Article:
// first, the setPropertySource method
         writer.println("public void setPropertySource(" + typeName + " source) {");
         writer.indentln("this.source = source;");
         writer.indentln("createProperties();");

         writer.println("}");

         // the getPropertySource method
         writer.println("public " + typeName + " getPropertySource() { return source; }");

         // the get method
         writer.println("public Property<?> get(String propertyName){ "
            + "return map.get(propertyName); }");

         // the (private) createProperties method
         writer.println("private void createProperties(){");
         writer.indent();
         writer.println("map.clear();");
         List<PropertyInfo> propertyInfos = findPropertyInfo(type.getMethods());
         for (PropertyInfo info : propertyInfos)
         {
            writer.println("map.put("" + info.name + "", new Property<" + info.type + ">(""
               + info.name + "", ");
            writer.indent();
            writer.println("new Accessor<" + info.type + ">() {");
            writer.indent();
            writer.println("public " + info.type + " get() { return source." + info.getter
               + "(); }");
            writer.println("public void set(" + info.type + " newValue) {  source." + info.setter
               + "(newValue); }");
            writer.outdent();
            writer.outdent();
            writer.println("}));");
         }

         writer.outdent();
         writer.println("}");

         writer.commit(logger);
         return composer.getCreatedClassName();
      }
      catch (Exception e)
      {
         logger.log(TreeLogger.ERROR, "unable to generate code for " + typeName, e);
         throw new UnableToCompleteException();
      }
   }

As you can see there is a lot of new code here, but its not that hard to follow.

  • I've added a Map to allow our get method to lookup each property by its name.
  • I've added a call to "createProperties" inside the setPropertySource method. That's where most of the work is done by the PropertyAdapter class to examine the source class and create Property objects for each of that class's properties.
  • I've implemented the Property get(String propertyName) method to return the Property stored in the Map by the propertyName key.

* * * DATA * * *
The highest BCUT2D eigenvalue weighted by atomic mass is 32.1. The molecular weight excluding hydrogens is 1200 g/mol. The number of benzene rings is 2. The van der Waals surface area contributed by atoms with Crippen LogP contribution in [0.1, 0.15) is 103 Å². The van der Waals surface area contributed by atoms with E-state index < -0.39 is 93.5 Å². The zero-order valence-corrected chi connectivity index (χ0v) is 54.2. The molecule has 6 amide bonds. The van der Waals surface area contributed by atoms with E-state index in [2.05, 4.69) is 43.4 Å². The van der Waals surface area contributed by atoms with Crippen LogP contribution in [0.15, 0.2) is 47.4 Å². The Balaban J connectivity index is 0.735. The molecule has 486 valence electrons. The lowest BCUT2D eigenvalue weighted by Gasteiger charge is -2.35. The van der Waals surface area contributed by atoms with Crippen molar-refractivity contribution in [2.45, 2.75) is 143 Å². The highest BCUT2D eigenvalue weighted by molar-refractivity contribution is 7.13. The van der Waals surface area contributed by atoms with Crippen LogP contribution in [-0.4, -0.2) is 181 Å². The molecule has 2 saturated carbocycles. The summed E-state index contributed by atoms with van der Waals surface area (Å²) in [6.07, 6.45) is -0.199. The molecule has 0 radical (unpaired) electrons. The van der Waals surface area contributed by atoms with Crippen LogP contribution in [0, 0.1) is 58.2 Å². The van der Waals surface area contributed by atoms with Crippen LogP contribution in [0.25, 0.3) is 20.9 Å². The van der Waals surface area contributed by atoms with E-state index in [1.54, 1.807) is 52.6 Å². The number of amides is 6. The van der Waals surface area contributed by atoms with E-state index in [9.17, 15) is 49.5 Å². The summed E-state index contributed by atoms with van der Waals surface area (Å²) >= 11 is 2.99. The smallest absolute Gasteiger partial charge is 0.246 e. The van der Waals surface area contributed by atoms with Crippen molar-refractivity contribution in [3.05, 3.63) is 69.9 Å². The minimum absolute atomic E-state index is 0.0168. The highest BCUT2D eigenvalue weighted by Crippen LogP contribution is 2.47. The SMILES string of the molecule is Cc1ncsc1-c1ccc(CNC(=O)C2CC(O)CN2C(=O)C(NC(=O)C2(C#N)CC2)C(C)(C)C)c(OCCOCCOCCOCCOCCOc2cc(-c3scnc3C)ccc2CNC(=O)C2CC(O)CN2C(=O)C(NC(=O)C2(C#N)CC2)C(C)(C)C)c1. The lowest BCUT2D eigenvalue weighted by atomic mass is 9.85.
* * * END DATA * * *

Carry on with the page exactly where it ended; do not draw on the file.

• I've added the createProperties() method. This method clears the Map of all Property objects, then calls a generator method called findProperty() which returns a List of PropertyInfo objects, one per property found in the source object. It then iterates over the list and for each PropertyInfo object, it writes the source code to create a new Property object and store it in the Map.

The PropertyInfo class is a simple data object I used to store the information I needed to generate the Property objects:

package com.mjeffw.properties.rebind;

class PropertyInfo
{
   public String name;
   public String type;
   public String getter;
   public String setter;
}

The new generator method, findPropertyInfo(), uses more of GWT's typeinfo package to do Reflection-like introspection of the source class to discover its properties. It is invoked by passing in an array of JMethod objects, which I get from the JClassType I got at the top of the method.

   JClassType type = oracle.getType(typeName);
   ...
   List<PropertyInfo> propertyInfos = findPropertyInfo(type.getMethods());

JMethod is a class provided by GWT to represent a method of a class being introspected. It is analogous to java.lang.reflect.Method. Here is the implementation of the findPropertyInfo method:

   private List<PropertyInfo> findPropertyInfo(JMethod[] methods)
   {
      ArrayList<PropertyInfo> results = new ArrayList<PropertyInfo>();
      for (JMethod method : methods)
      {
         if (method.getName().startsWith("get")
            && Character.isUpperCase(method.getName().charAt(3)))
         {
            String name = method.getName().substring(3);
            JType returnType = method.getReturnType();
            JMethod setter = findSetter(methods, name, returnType);